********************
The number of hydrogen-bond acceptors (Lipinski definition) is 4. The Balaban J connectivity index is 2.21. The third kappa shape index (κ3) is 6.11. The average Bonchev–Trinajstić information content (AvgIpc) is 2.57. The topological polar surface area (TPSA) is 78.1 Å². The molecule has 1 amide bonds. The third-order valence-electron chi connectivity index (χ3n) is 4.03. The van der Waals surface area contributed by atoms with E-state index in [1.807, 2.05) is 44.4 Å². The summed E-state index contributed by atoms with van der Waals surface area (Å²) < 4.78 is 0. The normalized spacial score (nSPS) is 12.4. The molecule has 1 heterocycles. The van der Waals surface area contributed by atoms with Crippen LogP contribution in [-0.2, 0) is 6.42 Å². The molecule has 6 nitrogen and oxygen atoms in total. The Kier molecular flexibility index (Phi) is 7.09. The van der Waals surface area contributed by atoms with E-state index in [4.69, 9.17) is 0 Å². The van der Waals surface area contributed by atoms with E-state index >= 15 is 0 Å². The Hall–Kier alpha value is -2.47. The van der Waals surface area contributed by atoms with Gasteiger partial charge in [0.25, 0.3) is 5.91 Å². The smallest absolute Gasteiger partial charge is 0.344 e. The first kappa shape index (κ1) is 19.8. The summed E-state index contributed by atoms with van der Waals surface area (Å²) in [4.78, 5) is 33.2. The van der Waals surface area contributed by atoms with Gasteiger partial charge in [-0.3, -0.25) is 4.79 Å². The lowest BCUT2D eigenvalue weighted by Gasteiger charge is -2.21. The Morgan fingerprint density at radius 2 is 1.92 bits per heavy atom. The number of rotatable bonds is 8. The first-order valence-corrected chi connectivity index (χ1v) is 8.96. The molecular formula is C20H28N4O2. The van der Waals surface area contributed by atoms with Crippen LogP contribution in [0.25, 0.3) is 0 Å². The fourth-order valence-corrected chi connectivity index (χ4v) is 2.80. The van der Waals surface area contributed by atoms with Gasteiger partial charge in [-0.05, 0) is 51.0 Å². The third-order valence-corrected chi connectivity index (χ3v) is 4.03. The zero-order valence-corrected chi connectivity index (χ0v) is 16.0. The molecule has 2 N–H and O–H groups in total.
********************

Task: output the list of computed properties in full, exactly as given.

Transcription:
The number of hydrogen-bond acceptors (Lipinski definition) is 4. The Balaban J connectivity index is 2.21. The third kappa shape index (κ3) is 6.11. The average Bonchev–Trinajstić information content (AvgIpc) is 2.57. The topological polar surface area (TPSA) is 78.1 Å². The molecule has 1 amide bonds. The third-order valence-electron chi connectivity index (χ3n) is 4.03. The van der Waals surface area contributed by atoms with E-state index in [1.807, 2.05) is 44.4 Å². The summed E-state index contributed by atoms with van der Waals surface area (Å²) < 4.78 is 0. The normalized spacial score (nSPS) is 12.4. The molecule has 1 heterocycles. The van der Waals surface area contributed by atoms with Crippen LogP contribution in [-0.2, 0) is 6.42 Å². The molecule has 6 nitrogen and oxygen atoms in total. The Kier molecular flexibility index (Phi) is 7.09. The van der Waals surface area contributed by atoms with E-state index in [4.69, 9.17) is 0 Å². The van der Waals surface area contributed by atoms with E-state index >= 15 is 0 Å². The Hall–Kier alpha value is -2.47. The van der Waals surface area contributed by atoms with Gasteiger partial charge in [0.25, 0.3) is 5.91 Å². The smallest absolute Gasteiger partial charge is 0.344 e. The first kappa shape index (κ1) is 19.8. The summed E-state index contributed by atoms with van der Waals surface area (Å²) in [4.78, 5) is 33.2. The van der Waals surface area contributed by atoms with Gasteiger partial charge in [-0.3, -0.25) is 4.79 Å². The lowest BCUT2D eigenvalue weighted by Gasteiger charge is -2.21. The Morgan fingerprint density at radius 2 is 1.92 bits per heavy atom. The number of rotatable bonds is 8. The first-order valence-corrected chi connectivity index (χ1v) is 8.96. The molecular formula is C20H28N4O2. The van der Waals surface area contributed by atoms with Crippen LogP contribution in [0.25, 0.3) is 0 Å². The fourth-order valence-corrected chi connectivity index (χ4v) is 2.80. The van der Waals surface area contributed by atoms with Gasteiger partial charge in [-0.05, 0) is 51.0 Å². The third-order valence-corrected chi connectivity index (χ3v) is 4.03. The zero-order valence-corrected chi connectivity index (χ0v) is 16.0. The molecule has 2 N–H and O–H groups in total.